No fallout yet from Hanjin troubles, says SBMA
The Subic Bay Metropolitan Authority (SBMA) has eased job concerns of workers at the Hanjin Heavy Industries and Construction-Philippines (HHIC-Phil), noting that the Subic freeport-based shipbuilder remained unaffected by problems besetting Hanjin Shipping Corp. in South Korea.
“I think that the Hanjin workers in Subic have nothing to worry about because the financial woes affecting Hanjin Shipping has no impact on Subic. They can rest assured that the Hanjin company in Subic is a separate entity and the one here is very stable,” SBMA chair Roberto Garcia said in a statement.
Garcia added that the shipbuilding firm Hanjin in Subic Freeport and the bankrupt company Hanjin Shipping were two separate entities.
“HHIC-Phil is not related to Hanjin Shipping, so there is no need to worry,” he said, pointing out that the Subic shipbuilder separated from the Hanjin Group in 2005.
HHIC-Phil, in fact, continued to receive orders for ultra large container vessels (ULCVs), proof that the local shipbuilding firm remained financially healthy and stable.
“Despite what is happening in the shipping industry, orders for container ships are still coming,” HHIC-Phil managing director for External Trade Yoo Hoan Jo was quoted as saying.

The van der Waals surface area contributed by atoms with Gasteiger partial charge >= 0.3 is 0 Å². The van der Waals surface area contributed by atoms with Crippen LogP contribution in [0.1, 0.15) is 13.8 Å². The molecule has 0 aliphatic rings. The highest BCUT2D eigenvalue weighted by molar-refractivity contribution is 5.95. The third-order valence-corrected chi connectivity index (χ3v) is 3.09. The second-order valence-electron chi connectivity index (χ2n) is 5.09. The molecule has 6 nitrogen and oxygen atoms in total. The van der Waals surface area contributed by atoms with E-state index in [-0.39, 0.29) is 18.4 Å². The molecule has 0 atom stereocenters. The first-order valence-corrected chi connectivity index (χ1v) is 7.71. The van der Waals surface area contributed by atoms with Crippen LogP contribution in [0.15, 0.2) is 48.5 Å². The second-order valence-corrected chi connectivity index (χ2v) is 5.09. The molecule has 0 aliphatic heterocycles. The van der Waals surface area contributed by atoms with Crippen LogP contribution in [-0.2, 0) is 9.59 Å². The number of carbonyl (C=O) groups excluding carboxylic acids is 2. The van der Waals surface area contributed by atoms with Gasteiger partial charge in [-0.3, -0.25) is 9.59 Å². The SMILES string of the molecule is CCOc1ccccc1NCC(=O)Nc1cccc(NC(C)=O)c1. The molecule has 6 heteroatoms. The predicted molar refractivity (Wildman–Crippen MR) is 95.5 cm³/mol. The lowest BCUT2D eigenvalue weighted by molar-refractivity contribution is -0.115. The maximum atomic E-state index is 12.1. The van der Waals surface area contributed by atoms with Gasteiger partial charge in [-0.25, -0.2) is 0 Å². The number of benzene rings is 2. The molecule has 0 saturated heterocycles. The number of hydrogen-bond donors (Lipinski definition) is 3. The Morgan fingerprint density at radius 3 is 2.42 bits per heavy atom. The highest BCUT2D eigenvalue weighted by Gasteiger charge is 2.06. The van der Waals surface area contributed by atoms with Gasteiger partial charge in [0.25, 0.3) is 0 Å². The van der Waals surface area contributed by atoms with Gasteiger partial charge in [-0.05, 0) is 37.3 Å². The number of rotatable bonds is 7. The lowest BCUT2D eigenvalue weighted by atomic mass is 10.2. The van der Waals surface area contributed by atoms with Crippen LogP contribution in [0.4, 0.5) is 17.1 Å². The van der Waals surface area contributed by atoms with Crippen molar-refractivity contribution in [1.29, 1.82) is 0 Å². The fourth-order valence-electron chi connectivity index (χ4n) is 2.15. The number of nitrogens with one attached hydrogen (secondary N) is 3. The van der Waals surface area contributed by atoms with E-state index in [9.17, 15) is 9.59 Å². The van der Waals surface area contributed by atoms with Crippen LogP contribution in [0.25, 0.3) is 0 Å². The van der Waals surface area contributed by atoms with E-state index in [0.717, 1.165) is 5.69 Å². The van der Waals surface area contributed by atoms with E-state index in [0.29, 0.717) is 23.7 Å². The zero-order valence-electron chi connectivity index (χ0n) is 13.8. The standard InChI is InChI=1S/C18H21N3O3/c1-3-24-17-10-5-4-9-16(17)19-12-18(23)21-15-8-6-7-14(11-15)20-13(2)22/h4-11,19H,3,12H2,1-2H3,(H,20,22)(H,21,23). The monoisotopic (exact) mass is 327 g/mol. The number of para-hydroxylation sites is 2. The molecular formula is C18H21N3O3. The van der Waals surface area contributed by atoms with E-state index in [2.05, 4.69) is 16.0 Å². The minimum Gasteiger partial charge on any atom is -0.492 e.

The new orders will include vessels that will have the capacity to carry 20,600 twenty-foot equivalent unit (TEU) containers in one hauling. These new projects “would likely mean additional workers for the completion of these three ULCVs,” he added.
Currently, the Subic shipbuilder has 35,000 direct and indirect employees working on various operations at HHIC-Phil’s Subic facility, which has helped Hanjin deliver 91 vessels since it started full operation at the Redondo Peninsula in 2008.
In 2015 alone, the company delivered 16 vessels and has already received numerous orders this year, including the three ULCVs.
The SBMA issued the statement following inquiries from workers at HHIC-Phil’s Redondo Peninsula shipyard, after Hanjin Shipping Co. Ltd., reputedly the world’s seventh largest shipping line, filed for bankruptcy protection in the United States last week.
The Korean shipping line was reportedly left bankrupt when creditor-banks rejected its debt restructuring plan.
Recently, the parent Hanjin Group announced it would pour in $90 million to bail out the shipping line.
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